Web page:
7 “And after there had been much debate, Peter stood up and said to them, “Brothers, you know that in the early days God made a choice among you, that by my mouth the Gentiles should hear the word of the gospel and believe. 8 And God, who knows the heart, bore witness to them, by giving them the Holy Spirit just as he did to us, 9 and he made no distinction between us and them, having cleansed their hearts by faith.” (Acts 15:7–9 (ESV)
“You contribute nothing to your salvation except the sin that made it necessary.” Jonathan Edwards
There was much debate at the Jerusalem Council. The word debate means discussion, disputing and the seeking of information. Luke gives us the impression that the discussions held at the council were lengthy and intense as to whether Gentiles must become Jewish in order to become Christians.
At issue was nothing less than the essential message of the Gospel. At stake was whether or not God delivers the sinner from the penalty, power and eventual presence of sin solely on the basis of sovereign grace, through God given faith in the person and work of Jesus Christ. Does the sinner contribute anything to his salvation by which he can boast or take credit? Do our good works, however sincere they may be, contribute to our justification before God?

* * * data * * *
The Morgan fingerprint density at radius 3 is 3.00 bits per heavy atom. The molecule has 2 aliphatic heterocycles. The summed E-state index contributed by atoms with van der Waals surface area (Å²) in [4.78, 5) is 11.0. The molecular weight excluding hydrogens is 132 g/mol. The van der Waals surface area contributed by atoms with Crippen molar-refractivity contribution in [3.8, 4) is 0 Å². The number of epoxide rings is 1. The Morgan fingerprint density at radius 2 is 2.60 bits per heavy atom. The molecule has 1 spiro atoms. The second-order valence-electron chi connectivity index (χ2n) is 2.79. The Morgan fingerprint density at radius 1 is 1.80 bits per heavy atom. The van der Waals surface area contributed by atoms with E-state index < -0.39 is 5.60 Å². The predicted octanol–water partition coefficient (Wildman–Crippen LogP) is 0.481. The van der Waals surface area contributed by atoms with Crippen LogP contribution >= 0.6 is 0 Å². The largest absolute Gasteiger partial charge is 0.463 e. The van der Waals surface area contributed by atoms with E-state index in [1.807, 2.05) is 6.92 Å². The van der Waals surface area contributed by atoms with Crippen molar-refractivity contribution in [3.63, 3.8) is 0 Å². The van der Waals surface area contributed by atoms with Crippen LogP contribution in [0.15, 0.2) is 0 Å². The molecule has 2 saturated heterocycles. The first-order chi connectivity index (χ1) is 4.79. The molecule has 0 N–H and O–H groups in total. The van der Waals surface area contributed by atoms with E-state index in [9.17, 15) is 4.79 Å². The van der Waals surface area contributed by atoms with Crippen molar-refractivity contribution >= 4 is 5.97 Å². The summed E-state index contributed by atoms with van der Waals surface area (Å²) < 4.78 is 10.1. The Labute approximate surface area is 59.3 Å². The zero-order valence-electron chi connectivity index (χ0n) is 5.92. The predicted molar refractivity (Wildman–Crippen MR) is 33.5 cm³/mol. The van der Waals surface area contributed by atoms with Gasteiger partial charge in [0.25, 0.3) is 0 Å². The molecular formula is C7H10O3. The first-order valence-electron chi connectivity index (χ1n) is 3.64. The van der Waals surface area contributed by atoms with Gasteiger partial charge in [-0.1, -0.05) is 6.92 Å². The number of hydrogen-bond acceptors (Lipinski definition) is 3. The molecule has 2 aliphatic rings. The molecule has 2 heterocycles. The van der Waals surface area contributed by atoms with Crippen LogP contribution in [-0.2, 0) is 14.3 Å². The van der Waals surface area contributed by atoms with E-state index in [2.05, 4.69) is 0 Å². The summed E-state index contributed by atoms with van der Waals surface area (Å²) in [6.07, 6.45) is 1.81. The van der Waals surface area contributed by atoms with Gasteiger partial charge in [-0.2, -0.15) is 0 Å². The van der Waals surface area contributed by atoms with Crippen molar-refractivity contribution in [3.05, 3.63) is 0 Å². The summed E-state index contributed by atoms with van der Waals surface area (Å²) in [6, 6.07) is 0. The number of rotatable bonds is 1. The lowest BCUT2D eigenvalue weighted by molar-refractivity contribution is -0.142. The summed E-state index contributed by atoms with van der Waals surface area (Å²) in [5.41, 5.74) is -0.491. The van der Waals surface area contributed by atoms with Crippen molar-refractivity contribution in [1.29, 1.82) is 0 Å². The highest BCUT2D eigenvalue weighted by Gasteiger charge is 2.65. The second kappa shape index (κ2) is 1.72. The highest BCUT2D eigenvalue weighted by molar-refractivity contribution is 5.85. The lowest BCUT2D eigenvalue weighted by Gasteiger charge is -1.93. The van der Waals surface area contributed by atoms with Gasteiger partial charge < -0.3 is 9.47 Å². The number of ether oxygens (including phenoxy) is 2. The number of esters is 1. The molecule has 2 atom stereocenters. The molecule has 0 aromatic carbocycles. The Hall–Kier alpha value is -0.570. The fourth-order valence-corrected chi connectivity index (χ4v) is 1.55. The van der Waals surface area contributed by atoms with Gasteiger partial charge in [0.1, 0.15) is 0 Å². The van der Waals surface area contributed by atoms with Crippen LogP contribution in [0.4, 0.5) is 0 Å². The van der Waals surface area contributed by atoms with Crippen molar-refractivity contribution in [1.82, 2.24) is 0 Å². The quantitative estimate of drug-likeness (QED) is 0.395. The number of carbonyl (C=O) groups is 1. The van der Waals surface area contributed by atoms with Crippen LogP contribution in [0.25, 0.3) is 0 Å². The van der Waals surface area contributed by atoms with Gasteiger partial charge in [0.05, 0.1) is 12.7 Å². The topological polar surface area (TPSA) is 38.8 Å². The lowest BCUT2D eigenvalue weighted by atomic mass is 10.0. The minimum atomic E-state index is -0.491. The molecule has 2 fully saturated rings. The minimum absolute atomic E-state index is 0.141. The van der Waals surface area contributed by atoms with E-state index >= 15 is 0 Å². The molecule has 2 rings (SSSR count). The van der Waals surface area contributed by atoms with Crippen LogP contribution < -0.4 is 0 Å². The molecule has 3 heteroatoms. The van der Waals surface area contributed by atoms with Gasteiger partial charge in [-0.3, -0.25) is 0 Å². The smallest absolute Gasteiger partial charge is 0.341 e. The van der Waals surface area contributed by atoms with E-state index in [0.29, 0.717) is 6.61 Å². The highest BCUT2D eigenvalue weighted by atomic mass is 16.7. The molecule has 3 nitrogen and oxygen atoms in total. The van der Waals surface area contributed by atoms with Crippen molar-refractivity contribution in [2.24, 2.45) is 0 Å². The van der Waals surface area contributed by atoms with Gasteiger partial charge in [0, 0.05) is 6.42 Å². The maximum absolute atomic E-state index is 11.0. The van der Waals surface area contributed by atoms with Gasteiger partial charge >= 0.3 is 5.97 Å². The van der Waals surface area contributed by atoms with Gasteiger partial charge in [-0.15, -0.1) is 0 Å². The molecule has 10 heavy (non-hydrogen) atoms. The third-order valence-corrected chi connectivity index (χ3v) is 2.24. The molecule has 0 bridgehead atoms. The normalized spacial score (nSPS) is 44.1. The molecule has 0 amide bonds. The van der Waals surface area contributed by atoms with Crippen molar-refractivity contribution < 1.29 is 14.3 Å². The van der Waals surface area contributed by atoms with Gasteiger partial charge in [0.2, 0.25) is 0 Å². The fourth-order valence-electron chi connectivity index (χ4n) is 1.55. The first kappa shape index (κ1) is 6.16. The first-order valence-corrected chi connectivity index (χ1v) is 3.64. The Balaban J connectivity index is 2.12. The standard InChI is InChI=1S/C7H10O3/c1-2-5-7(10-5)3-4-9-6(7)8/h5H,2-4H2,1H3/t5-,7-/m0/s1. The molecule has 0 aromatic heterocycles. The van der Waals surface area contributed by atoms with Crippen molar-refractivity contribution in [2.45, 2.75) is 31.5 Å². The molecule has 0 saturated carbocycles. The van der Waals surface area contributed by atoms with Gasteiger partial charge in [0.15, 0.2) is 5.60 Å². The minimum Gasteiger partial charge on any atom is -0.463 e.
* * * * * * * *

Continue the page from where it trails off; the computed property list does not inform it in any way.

Peter responded that God makes no distinction between Jew and Gentile. God justifies both people groups through the instrument of faith.
Dr. John MacArthur writes, “Peter gave the first of three speeches at the Council that amount to one of the strongest defenses of salvation by grace through faith alone contained in Scripture. Peter began his defense by reviewing how God saved Gentiles in the early days of the church without a requirement of circumcision, law keeping, or ritual—referring to the salvation of Cornelius and his household (10:44–48; 11:17–18). If God did not require any additional qualifications for salvation, neither should the legalists.”
Let us resolve not to take anything away from, or add to, the Gospel. It is by sovereign grace alone, through faith alone, and in the person and work of Jesus Christ alone that God justifies the sinner.
Soli deo Gloria!